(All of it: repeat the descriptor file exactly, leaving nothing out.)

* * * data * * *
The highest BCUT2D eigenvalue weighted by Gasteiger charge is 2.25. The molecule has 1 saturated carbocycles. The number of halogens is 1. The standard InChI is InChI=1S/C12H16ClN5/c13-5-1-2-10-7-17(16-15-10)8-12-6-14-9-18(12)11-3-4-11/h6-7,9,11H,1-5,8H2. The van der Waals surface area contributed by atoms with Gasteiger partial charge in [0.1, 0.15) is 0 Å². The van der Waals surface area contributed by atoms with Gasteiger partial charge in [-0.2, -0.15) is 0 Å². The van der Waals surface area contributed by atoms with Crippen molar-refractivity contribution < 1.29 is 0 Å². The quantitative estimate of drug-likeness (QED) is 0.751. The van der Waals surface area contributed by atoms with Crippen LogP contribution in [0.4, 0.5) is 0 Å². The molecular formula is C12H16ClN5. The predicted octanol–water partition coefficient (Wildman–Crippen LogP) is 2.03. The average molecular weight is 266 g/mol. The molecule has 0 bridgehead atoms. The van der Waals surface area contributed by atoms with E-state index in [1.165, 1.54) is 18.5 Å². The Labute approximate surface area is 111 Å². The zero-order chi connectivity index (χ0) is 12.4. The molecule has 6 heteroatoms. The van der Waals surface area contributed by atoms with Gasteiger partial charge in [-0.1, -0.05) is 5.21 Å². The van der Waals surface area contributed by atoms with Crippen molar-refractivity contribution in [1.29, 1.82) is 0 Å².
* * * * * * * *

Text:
The highest BCUT2D eigenvalue weighted by Gasteiger charge is 2.25. The molecule has 1 saturated carbocycles. The number of halogens is 1. The standard InChI is InChI=1S/C12H16ClN5/c13-5-1-2-10-7-17(16-15-10)8-12-6-14-9-18(12)11-3-4-11/h6-7,9,11H,1-5,8H2. The van der Waals surface area contributed by atoms with Gasteiger partial charge in [0.1, 0.15) is 0 Å². The van der Waals surface area contributed by atoms with Gasteiger partial charge in [-0.2, -0.15) is 0 Å². The van der Waals surface area contributed by atoms with Crippen molar-refractivity contribution < 1.29 is 0 Å². The quantitative estimate of drug-likeness (QED) is 0.751. The van der Waals surface area contributed by atoms with Crippen LogP contribution in [0.4, 0.5) is 0 Å². The molecular formula is C12H16ClN5. The predicted octanol–water partition coefficient (Wildman–Crippen LogP) is 2.03. The average molecular weight is 266 g/mol. The molecule has 0 bridgehead atoms. The van der Waals surface area contributed by atoms with E-state index in [1.165, 1.54) is 18.5 Å². The Labute approximate surface area is 111 Å². The zero-order chi connectivity index (χ0) is 12.4. The molecule has 6 heteroatoms. The van der Waals surface area contributed by atoms with Gasteiger partial charge in [-0.1, -0.05) is 5.21 Å². The van der Waals surface area contributed by atoms with Crippen molar-refractivity contribution in [1.29, 1.82) is 0 Å².